Sarah Buxton Makes Delayed Debut Worth the Wait
Today has been a long, long time coming for Sarah Buxton. The sultry singer/songwriter is finally releasing her debut album, after years of both internal and external struggles to get it on store shelves. But there’s no animosity here … Sarah is way too excited about the present to dwell on the past.
The Boot caught up with a beaming Sarah at a recording studio on Nashville’s Music Row, where she excitedly told us stories behind some of the many standout songs on her new album. The newly-engaged singer also gushed to us about her fiancé’s romantic proposal, along with her scrapped plans to elope. Plus, we hear how a rock ‘n roll legend influenced Sarah to pursue her country dreams.
Clear up some rumors for us … You’ve had a record deal for six years, so there’s a lot of speculation as to why your debut album is just now coming out. Why the wait?
When I found out that the second single “died,” as we like to say, I was heartbroken. They weren’t going to release the record, and I was pissed! So I put out ‘Almost My Record‘ [a CD with seven songs], and wanted everyone to know: this is not my record. I just didn’t feel like I could stand behind a product where my partners wanted to go further and further before they put it out. That’s not a good message about this product. So I created a track that I really loved, and my manager at the time didn’t think that I liked it, for some reason. He went to the label and said, “I know when an artist isn’t excited about a song.” So the record label didn’t have that taste in their mouth, since he’s saying that I wasn’t excited about it.
I was just tired after putting energy into that. I needed to get my bearings straight. All the signs were pointing for me not to be an artist. I thought, “Maybe I should just be a songwriter?” The first song I got cut got nominated for Song of the Year [Keith Urban‘s ‘Stupid Boy’], so maybe that’s a sign! But it doesn’t make sense to me to just be a songwriter and not an artist … I need to be both.
So I started from the ground up, got a new manager who has been pounding the message in, and all of a sudden it’s all working. There’s a bunch of synergy. And when it all boils down to it, I don’t think the world was ready for my record at that point. And regardless of whether the world is ready now, I’m ready to put it out there and see what happens!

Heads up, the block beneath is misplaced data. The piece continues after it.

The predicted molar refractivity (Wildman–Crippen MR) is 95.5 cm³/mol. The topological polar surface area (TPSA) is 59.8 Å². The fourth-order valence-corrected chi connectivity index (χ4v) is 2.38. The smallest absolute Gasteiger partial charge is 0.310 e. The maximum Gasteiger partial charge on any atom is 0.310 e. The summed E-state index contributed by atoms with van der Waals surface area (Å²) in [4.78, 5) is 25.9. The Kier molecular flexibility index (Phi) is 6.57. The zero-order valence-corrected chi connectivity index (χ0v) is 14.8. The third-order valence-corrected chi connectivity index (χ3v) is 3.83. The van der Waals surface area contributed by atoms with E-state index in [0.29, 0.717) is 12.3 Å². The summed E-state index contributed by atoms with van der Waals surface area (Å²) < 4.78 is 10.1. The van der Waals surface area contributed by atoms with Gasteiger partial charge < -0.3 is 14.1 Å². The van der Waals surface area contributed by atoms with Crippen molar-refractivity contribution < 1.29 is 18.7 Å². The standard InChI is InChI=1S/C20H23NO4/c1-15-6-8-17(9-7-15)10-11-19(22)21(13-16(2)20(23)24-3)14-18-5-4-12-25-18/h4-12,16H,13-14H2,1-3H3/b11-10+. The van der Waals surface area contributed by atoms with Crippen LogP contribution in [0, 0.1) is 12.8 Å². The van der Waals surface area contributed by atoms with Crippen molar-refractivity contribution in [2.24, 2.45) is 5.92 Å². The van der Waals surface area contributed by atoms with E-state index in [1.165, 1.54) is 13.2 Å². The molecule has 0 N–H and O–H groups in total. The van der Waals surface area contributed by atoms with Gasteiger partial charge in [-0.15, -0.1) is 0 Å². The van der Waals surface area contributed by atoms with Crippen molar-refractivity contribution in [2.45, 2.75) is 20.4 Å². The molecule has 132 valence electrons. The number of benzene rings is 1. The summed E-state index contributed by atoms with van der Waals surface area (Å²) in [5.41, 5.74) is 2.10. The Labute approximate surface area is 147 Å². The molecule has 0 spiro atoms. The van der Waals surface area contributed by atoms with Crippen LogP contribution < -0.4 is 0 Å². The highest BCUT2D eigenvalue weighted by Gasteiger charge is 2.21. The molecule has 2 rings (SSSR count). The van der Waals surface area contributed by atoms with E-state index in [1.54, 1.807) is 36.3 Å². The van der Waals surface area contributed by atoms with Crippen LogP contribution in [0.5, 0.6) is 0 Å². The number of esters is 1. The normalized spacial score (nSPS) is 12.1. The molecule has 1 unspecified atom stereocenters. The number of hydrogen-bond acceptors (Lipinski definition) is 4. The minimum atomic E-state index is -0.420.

‘Outside My Window‘ is the current single that’s doing so well for you. What’s the story behind its lyrics?
It’s just a bunch of nonsense, to be honest! With four songwriters in the room with four strong personalities — me, Victoria Shaw, Mark Hudson, Gary Burr — it was a trainwreck to begin with! I go, “Let’s write a song about this bird who just keeps banging into the living room window! What’s wrong with this bird? What’s it thinking?” That’s where it began, and we began thinking, “What if you see this outside your window? Maybe you see that outside your window?” No matter what you see, you still need stars when you’re wishing at night, a best friend to set you right … Through the ups and downs, that’s the only thing that’s gotten me through is loving myself and taking care of myself.
Is it safe to assume ‘American Daughters‘ is the most autobiographical song on the album?
Well, that’s just the most bullet-point autobiographical song! Rather than write a song about my first apartment or a song about how I got married too young and a song about moving to town in my boots, it’s about all those things. The deeper meaning is that we are all born of this country, and the country’s history is a part of us. We all have an opportunity to do whatever we want.
‘Space’ is another song with a real-life story behind it, and a great kiss-off song at that. Have you ever gotten confronted for airing an ex’s dirty laundry in your songwriting?
I was in the relationship when I wrote ‘Space’ — we hadn’t broken up yet. He’s a musician, so he understands that I’ve gotta write songs! I don’t think he took offense, but I do think it was eye-opening to him. And then I really did move out, so “there’s your space!”